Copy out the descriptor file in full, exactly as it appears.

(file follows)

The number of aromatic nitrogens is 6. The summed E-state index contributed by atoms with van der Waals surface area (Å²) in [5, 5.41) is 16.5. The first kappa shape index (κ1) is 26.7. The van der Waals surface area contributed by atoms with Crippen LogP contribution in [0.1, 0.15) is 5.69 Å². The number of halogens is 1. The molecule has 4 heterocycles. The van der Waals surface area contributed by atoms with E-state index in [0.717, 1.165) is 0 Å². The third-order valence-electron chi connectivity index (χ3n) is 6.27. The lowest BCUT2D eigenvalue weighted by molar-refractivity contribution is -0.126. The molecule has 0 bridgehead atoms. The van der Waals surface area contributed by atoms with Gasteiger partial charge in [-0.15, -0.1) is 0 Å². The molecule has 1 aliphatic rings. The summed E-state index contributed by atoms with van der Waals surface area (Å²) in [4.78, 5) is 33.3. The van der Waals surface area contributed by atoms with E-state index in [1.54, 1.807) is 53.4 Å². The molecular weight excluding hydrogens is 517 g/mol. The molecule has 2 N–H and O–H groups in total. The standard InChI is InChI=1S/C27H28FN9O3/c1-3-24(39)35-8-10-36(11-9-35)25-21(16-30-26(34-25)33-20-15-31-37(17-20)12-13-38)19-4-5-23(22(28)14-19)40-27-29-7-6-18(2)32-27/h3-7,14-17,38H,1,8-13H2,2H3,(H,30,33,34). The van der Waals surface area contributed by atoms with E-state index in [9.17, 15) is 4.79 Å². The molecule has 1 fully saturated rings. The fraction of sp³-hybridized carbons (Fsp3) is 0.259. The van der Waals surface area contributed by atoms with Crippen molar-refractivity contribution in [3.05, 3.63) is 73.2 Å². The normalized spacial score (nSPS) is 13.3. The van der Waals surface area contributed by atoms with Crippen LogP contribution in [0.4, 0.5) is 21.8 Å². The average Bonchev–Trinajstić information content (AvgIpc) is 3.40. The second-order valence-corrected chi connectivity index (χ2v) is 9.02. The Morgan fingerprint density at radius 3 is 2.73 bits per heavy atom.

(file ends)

The number of aromatic nitrogens is 6. The summed E-state index contributed by atoms with van der Waals surface area (Å²) in [5, 5.41) is 16.5. The first kappa shape index (κ1) is 26.7. The van der Waals surface area contributed by atoms with Crippen LogP contribution in [0.1, 0.15) is 5.69 Å². The number of halogens is 1. The molecule has 4 heterocycles. The van der Waals surface area contributed by atoms with E-state index in [0.717, 1.165) is 0 Å². The third-order valence-electron chi connectivity index (χ3n) is 6.27. The lowest BCUT2D eigenvalue weighted by molar-refractivity contribution is -0.126. The molecule has 0 bridgehead atoms. The van der Waals surface area contributed by atoms with Gasteiger partial charge in [-0.15, -0.1) is 0 Å². The molecule has 1 aliphatic rings. The summed E-state index contributed by atoms with van der Waals surface area (Å²) in [4.78, 5) is 33.3. The van der Waals surface area contributed by atoms with E-state index in [1.54, 1.807) is 53.4 Å². The molecular weight excluding hydrogens is 517 g/mol. The molecule has 2 N–H and O–H groups in total. The standard InChI is InChI=1S/C27H28FN9O3/c1-3-24(39)35-8-10-36(11-9-35)25-21(16-30-26(34-25)33-20-15-31-37(17-20)12-13-38)19-4-5-23(22(28)14-19)40-27-29-7-6-18(2)32-27/h3-7,14-17,38H,1,8-13H2,2H3,(H,30,33,34). The van der Waals surface area contributed by atoms with E-state index in [9.17, 15) is 4.79 Å². The molecule has 1 fully saturated rings. The fraction of sp³-hybridized carbons (Fsp3) is 0.259. The van der Waals surface area contributed by atoms with Crippen molar-refractivity contribution in [3.05, 3.63) is 73.2 Å². The normalized spacial score (nSPS) is 13.3. The van der Waals surface area contributed by atoms with Crippen LogP contribution in [0.4, 0.5) is 21.8 Å². The average Bonchev–Trinajstić information content (AvgIpc) is 3.40. The second-order valence-corrected chi connectivity index (χ2v) is 9.02. The Morgan fingerprint density at radius 3 is 2.73 bits per heavy atom.